Boosting Bovine Breeding: Scientists Create Early Stage Cattle Embryos in the LabNews
The Context: Livestock breeding is an especially important part of food production and the American economy, but the process can be difficult and unpredictable. Developing approaches to make livestock breeding less risky and time consuming will be important for optimizing food production.
The Study: For the first time, scientists have used stem cells to create cattle blastoids (structures that model blastocysts – 5-6 day old embryos) in the lab — an important step towards better reproductive technologies for cattle breeding. This work, published in Cell Stem Cell, was led by NYSCF – Robertson Stem Cell Investigator Jun Wu, PhD, of UT Southwestern Medical Center.
The Importance: This technology could lead to more efficient beef or dairy production, as well as help to reduce disease incidence in livestock.
“Bovine blastoids represent a valuable model to study early embryo development and understand the causes of early embryonic loss,” said Dr. Wu, an Assistant Professor of Molecular Biology and the Virginia Murchison Linthicum Scholar in Medical Research, in a press release.
“This study is the first demonstration of generating blastocyst-like structures (blastoids) from a livestock species,” he continued. “With further optimization, the advancements in bovine blastoid technology could pave the way for innovative artificial reproductive methodologies in cattle breeding. This could, in turn, revolutionize traditional approaches to cattle breeding and herald a new era in livestock industry practices.”
Building Bovine Blastoids
The team – which included members from Brazil, China, and the U.S. – used stem cells to create the blastoids, building on previous work by Dr. Wu that created similar mouse and human embryo models. The team were excited to see that their lab-made cattle blastoids resembled those made naturally by cows: they were a similar size and makeup, and elicited maternal recognition signaling (the body’s response to pregnancy) upon transfer to recipient cows.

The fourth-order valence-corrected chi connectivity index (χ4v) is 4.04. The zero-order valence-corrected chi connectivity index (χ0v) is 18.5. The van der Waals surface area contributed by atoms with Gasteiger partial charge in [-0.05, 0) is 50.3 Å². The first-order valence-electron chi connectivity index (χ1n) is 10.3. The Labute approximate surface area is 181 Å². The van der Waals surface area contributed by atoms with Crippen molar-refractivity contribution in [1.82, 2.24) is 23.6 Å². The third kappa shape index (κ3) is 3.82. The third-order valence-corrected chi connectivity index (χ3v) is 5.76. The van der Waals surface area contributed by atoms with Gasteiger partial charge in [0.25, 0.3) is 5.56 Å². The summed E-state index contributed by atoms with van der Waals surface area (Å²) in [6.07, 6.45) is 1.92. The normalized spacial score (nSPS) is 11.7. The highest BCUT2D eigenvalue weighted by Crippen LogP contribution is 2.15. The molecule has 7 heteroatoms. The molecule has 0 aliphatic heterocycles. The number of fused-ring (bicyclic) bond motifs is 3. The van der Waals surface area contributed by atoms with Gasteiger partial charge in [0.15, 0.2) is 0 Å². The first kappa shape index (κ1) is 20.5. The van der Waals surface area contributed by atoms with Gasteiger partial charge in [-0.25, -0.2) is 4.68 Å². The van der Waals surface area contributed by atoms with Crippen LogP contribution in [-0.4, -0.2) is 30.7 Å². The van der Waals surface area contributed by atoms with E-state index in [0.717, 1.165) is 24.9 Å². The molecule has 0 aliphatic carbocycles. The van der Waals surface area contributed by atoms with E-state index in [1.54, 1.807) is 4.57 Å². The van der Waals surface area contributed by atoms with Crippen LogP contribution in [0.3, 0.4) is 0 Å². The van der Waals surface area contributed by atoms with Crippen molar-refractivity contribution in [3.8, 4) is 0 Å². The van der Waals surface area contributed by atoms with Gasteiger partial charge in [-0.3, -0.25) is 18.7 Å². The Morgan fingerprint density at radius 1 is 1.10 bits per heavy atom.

“We were able to develop an efficient and robust protocol to generate bovine blastoids by assembling bovine embryonic and trophoblast stem cells that can self-organize and faithfully re-create all three blastocyst lineages,” said lead author Carlos A. Pinzón-Arteaga, DVM, MS, a student in Dr. Wu’s lab. “Future comparisons with in vivo-produced embryos are still needed to better evaluate the blastoid model.”
Implications for Human Development
This work doesn’t just give farmers a potential leg up on cattle breeding – the bovine blastoids also create the opportunity for more research on embryonic development, which is difficult to study due to limited access to early-stage embryos for research.
“Early human development can be a black box in that it’s a bit mysterious and really difficult to secure enough human early embryonic tissues and cells to study it comprehensively,” noted Dr. Wu.
Dr. Wu’s innovative stem cell approaches like this one open the door for demystifying the fundamental processes of embryo formation and development.
Bovine blastocyst-like structures derived from stem cell cultures
Carlos A. Pinzón-Arteaga, Yinjuan Wang, Yulei Wei, Ana E. Ribeiro Orsi, Leijie Li, Giovanna Scatolin, Lizhong Liu, Masahiro Sakurai, Jianfeng Ye, Hao Ming, Leqian Yu, Bo Li, Zongliang Jiang, Jun Wu. Cell Stem Cell. 2023. DOI: https://doi.org/10.1016/j.stem.2023.04.003